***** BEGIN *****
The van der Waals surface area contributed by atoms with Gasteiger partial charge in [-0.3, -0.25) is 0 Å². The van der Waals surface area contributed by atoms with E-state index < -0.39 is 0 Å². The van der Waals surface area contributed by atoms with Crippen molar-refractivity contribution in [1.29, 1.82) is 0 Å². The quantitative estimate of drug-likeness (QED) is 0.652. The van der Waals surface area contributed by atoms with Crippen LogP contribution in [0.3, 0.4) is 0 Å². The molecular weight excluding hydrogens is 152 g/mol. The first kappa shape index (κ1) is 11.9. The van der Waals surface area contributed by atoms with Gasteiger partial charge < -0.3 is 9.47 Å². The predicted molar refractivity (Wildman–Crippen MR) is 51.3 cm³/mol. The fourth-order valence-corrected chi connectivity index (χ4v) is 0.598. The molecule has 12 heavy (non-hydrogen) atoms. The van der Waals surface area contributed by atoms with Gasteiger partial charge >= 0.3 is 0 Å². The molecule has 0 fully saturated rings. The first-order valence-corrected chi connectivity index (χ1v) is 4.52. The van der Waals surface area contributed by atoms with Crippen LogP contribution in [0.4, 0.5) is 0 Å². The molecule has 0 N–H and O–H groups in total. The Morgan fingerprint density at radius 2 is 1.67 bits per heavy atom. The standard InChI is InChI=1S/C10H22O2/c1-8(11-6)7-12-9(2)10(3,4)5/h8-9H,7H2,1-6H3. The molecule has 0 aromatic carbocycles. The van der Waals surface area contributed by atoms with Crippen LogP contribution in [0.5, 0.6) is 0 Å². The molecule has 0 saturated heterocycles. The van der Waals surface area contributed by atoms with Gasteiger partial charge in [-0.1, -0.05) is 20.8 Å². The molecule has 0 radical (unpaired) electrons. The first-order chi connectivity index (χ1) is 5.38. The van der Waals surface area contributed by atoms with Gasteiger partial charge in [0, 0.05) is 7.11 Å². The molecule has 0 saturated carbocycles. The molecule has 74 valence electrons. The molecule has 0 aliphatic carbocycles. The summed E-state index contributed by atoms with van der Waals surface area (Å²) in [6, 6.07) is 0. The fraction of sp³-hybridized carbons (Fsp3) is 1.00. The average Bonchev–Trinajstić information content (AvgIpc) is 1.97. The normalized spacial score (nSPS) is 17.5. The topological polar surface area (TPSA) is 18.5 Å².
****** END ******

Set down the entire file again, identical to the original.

The van der Waals surface area contributed by atoms with Gasteiger partial charge in [-0.3, -0.25) is 0 Å². The van der Waals surface area contributed by atoms with E-state index < -0.39 is 0 Å². The van der Waals surface area contributed by atoms with Crippen molar-refractivity contribution in [1.29, 1.82) is 0 Å². The quantitative estimate of drug-likeness (QED) is 0.652. The van der Waals surface area contributed by atoms with Crippen LogP contribution in [0.3, 0.4) is 0 Å². The molecular weight excluding hydrogens is 152 g/mol. The first kappa shape index (κ1) is 11.9. The van der Waals surface area contributed by atoms with Gasteiger partial charge < -0.3 is 9.47 Å². The predicted molar refractivity (Wildman–Crippen MR) is 51.3 cm³/mol. The fourth-order valence-corrected chi connectivity index (χ4v) is 0.598. The molecule has 12 heavy (non-hydrogen) atoms. The van der Waals surface area contributed by atoms with Gasteiger partial charge >= 0.3 is 0 Å². The molecule has 0 fully saturated rings. The first-order valence-corrected chi connectivity index (χ1v) is 4.52. The van der Waals surface area contributed by atoms with Crippen LogP contribution in [0.4, 0.5) is 0 Å². The molecule has 0 N–H and O–H groups in total. The Morgan fingerprint density at radius 2 is 1.67 bits per heavy atom. The standard InChI is InChI=1S/C10H22O2/c1-8(11-6)7-12-9(2)10(3,4)5/h8-9H,7H2,1-6H3. The molecule has 0 aromatic carbocycles. The van der Waals surface area contributed by atoms with Crippen LogP contribution in [0.5, 0.6) is 0 Å². The molecule has 0 saturated heterocycles. The van der Waals surface area contributed by atoms with Gasteiger partial charge in [-0.1, -0.05) is 20.8 Å². The molecule has 0 radical (unpaired) electrons. The first-order chi connectivity index (χ1) is 5.38. The van der Waals surface area contributed by atoms with Gasteiger partial charge in [0, 0.05) is 7.11 Å². The molecule has 0 saturated carbocycles. The molecule has 74 valence electrons. The molecule has 0 aliphatic carbocycles. The summed E-state index contributed by atoms with van der Waals surface area (Å²) in [6, 6.07) is 0. The fraction of sp³-hybridized carbons (Fsp3) is 1.00. The average Bonchev–Trinajstić information content (AvgIpc) is 1.97. The normalized spacial score (nSPS) is 17.5. The topological polar surface area (TPSA) is 18.5 Å².